Friday, March 14, 2008

Holy, Holy, Holy

When I take a break from my regular job and my schoolwork, I have been reading up on the saga of the Holy Grail. While that’s interesting, what struck me about it was how different we are today from Medeival times. In some ways that is good, but not in all things. No more quests, no belief in the numinous, no confidence in Chivalry or Honor, no sense of the Holy. You may smile to hear that people took comfort in the physical presence of relics, that they believed such things were signals of the will and pleasure of God, that people considered Man’s place below God’s will and that we pursue the holy not as a duty or a choice but because it changes us in ways that no other force could, but the man who lives without such beliefs is the poorer for that choice. The reality and presence of the holy is of an order of Reality beyond our comprehension, and is the essence of both fear and hope.

Non-Christians frequently charge that if Christianity were all it claims, there should be clear evidence of a different way of life among Christians. They’re right, it’s the fruit of our faith that we should live in love and hope, not acting as we did when our souls were dead in sin. Yet it must also be remembered that we still live in the carnal world, that our journey to the Kingdom of Heaven is through the wasteland of human hubris, and we are not truly home until we are perfected through Christ’s holiness. And so it is true not merely that we are granted visions of holiness as beacons to guide us in our lives, but also as spiritual sustenance; just as we partake of Communion in remembrance of Christ, so God sends us images of the holy to remind us of our identity and sustain our soul in spiritual communication.

I fear sometimes that we lose sight of the holy. As the Church finds more and more enemies, it has a harder time pointing out the holy to those who seek it, and as the world focuses more on more with personal pleasures and immediate gratification, the things of the next world are far too easily missed. We see the surface effect, not the cause, and we discard greatness because it is inconvenient. We see suffering as something to avoid, and miss the character of bearing hardship. We do no penance, because we assume we are in no need of rebuilding in our soul. We trust our own clever wit, and forget the deeper wisdom of our Maker. We call the Humane the highest ideal, and so pass by the road which leads to something greater than the human condition.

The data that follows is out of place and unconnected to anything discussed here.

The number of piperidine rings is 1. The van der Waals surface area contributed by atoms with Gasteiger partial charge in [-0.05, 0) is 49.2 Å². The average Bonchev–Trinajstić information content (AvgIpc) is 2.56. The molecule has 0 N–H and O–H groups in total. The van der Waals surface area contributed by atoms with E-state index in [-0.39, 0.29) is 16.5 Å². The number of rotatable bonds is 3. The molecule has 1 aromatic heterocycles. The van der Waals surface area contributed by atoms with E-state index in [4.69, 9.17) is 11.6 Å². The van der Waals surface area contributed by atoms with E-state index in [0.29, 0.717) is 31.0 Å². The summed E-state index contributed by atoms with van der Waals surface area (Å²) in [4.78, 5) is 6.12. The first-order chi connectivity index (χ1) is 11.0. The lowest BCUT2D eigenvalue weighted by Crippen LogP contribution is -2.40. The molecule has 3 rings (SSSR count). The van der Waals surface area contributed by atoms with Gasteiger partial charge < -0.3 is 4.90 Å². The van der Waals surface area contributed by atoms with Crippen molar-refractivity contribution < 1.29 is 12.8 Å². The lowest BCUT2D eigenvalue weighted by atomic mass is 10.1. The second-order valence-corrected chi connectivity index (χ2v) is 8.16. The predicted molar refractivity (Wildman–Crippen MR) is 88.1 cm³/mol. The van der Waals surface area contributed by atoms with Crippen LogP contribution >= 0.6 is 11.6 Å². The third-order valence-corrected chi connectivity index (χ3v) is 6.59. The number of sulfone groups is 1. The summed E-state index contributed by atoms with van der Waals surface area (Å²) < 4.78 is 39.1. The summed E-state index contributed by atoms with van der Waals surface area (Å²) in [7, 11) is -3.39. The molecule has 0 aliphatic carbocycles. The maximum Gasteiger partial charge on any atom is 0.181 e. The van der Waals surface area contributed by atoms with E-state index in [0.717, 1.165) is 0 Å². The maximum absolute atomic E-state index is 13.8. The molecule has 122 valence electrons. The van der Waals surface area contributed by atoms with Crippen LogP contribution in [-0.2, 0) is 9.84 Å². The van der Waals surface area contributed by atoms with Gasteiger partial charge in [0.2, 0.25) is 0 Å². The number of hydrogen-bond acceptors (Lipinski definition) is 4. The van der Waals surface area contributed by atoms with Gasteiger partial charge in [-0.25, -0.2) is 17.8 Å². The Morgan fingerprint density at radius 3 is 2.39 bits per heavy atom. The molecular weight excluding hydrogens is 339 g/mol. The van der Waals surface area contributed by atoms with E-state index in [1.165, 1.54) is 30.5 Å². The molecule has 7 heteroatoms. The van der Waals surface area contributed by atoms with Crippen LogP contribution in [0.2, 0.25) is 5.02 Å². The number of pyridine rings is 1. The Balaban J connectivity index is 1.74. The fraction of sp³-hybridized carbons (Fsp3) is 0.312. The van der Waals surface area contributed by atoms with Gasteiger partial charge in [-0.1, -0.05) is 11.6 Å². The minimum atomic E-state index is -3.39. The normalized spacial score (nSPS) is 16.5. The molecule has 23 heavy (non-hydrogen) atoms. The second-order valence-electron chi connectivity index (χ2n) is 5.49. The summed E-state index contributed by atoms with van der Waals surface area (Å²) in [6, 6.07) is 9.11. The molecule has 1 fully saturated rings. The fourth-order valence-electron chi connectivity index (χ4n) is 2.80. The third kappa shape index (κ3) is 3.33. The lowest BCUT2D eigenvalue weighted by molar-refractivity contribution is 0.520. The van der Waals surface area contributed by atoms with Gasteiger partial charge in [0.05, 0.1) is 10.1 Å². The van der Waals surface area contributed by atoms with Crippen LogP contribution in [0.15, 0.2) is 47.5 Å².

We should remember to seek that which is holy, and to be humble in our place.

Thursday, March 13, 2008

The Privileged Class

One of the mostly untouched subjects in debates between Conservatives and Liberals, is a direct discussion about Class Warfare. On the one hand, it is patently obvious that Liberals believe that Society is divided into various cultural and economic strata, which they blame for a number of perceived injustices. On the other hand, Liberals refuse to test many of their assumptions, as indeed is a problem for Conservatives as well. Today, I would like to explore the hypothesis of the privileged class.